When the news of the pandemic spread, there was a rush to stock up on supplies that are needed in the home. Some of the first products that flew off the shelves were disinfectants, hand sanitizers, protective surgical masks, soaps, bleach and humidifiers. As most people know by now, the coronavirus attacks the respiratory system. As with symptoms of the common cold, flu and allergies, the lungs are targeted. So what is there to do in order to keep the lungs strong, happy and healthy? Some experts have declared that masks are necessary, though other experts have claimed that a face mask doesn’t protect as well as people originally thought. In order to stay healthy, people are being told to do this, don’t do that, try this and stay away from that. With so much conflicting information circulating around the world, it’s reassuring, to a degree, that people can look toward Mother Earth for some answers. It’s the most opportune time to stop and smell the roses—and all flowers, for that matter.
Some people have been innovative with their time, finding ways to stay happy and healthy using plant medicine. There is now time in the day to investigate the aloe plant and how to make homemade hand sanitizer. People are learning which plants are the best air-purifiers. Spider plants, palms, ferns and lilies are some of the more effective species. Herbal teas are being used for medicinal purposes. Some teas are physically calming like chamomile or peppermint, while others can offer an energy boost—green tea and ginseng, for example. Licorice root and peppermint teas have also been shown to support the respiratory system.
There are countless plant remedies to help strengthen the lungs and respiratory system. No matter the cause of the problem, it’s a good idea to help maintain healthy lungs, and Mother Nature has provided everything that’s needed to do so. Granted, many people do not have some of these specific plants or teas at home that could be useful right now, but knowledge is key and the common cold, flu and allergy seasons seem to be present all the time. Being aware of the magic of plants can help keep the medicine cabinet and pantry well stocked for when the remedies are needed again in the future and to help feel a little more prepared for future health events both small and large.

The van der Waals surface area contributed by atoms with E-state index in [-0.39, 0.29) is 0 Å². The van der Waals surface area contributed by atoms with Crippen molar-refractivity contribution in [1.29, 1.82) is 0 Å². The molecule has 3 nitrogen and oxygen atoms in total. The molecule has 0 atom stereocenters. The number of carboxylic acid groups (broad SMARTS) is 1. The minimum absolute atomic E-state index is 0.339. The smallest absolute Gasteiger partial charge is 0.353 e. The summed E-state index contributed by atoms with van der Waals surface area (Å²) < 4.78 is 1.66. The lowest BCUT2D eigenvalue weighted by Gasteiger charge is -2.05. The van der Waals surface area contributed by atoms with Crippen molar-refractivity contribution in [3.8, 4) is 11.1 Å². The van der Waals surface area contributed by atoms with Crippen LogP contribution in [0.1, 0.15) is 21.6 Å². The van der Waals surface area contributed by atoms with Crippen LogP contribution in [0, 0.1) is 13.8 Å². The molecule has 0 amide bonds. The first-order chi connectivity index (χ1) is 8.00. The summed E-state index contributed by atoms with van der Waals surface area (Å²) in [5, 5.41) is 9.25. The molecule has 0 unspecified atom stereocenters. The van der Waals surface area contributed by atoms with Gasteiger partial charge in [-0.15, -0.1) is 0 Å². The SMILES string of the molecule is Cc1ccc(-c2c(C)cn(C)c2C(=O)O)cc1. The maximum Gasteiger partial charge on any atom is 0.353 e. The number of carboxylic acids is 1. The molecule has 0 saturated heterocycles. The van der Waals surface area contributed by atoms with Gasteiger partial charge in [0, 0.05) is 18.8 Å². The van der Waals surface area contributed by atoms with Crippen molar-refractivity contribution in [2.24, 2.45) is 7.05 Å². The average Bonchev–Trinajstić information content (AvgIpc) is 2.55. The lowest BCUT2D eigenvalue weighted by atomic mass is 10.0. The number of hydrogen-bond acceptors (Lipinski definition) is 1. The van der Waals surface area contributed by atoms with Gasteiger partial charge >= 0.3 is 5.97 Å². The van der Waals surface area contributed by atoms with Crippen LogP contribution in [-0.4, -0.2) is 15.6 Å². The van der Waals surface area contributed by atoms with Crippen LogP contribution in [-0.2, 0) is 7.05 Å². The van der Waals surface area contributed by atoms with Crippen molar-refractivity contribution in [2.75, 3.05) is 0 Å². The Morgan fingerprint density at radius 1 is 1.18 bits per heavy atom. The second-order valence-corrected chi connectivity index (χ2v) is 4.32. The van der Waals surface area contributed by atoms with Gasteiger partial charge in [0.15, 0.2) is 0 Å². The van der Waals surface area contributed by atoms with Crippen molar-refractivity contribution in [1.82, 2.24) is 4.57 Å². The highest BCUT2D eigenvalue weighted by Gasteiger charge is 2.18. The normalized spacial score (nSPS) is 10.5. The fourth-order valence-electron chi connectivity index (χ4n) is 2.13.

In a society that’s normally running at double-speed, it’s awkward to have so much down time. Many people have been reading, knitting or planning virtual happy hours and digital get-togethers. But even after coming up with lots of activities, it seems there’s still time on people’s hands. It’s an ideal time to do some of the footwork that’s needed when contemplating the change from pharmaceutical medications to a more healthy and beneficial plant medicine route. Knowing the medicinal benefits of nature’s inventory can only help in preparedness for the unknown. Beating illness, disease and stress doesn’t have to be as difficult when armed with knowledge.
J. Garnet, M.Ed. is a writer, teacher, speaker and healer. Garnet’s passion is helping the public see that nature is medicine. Connect at 520-437-8855 or [email protected]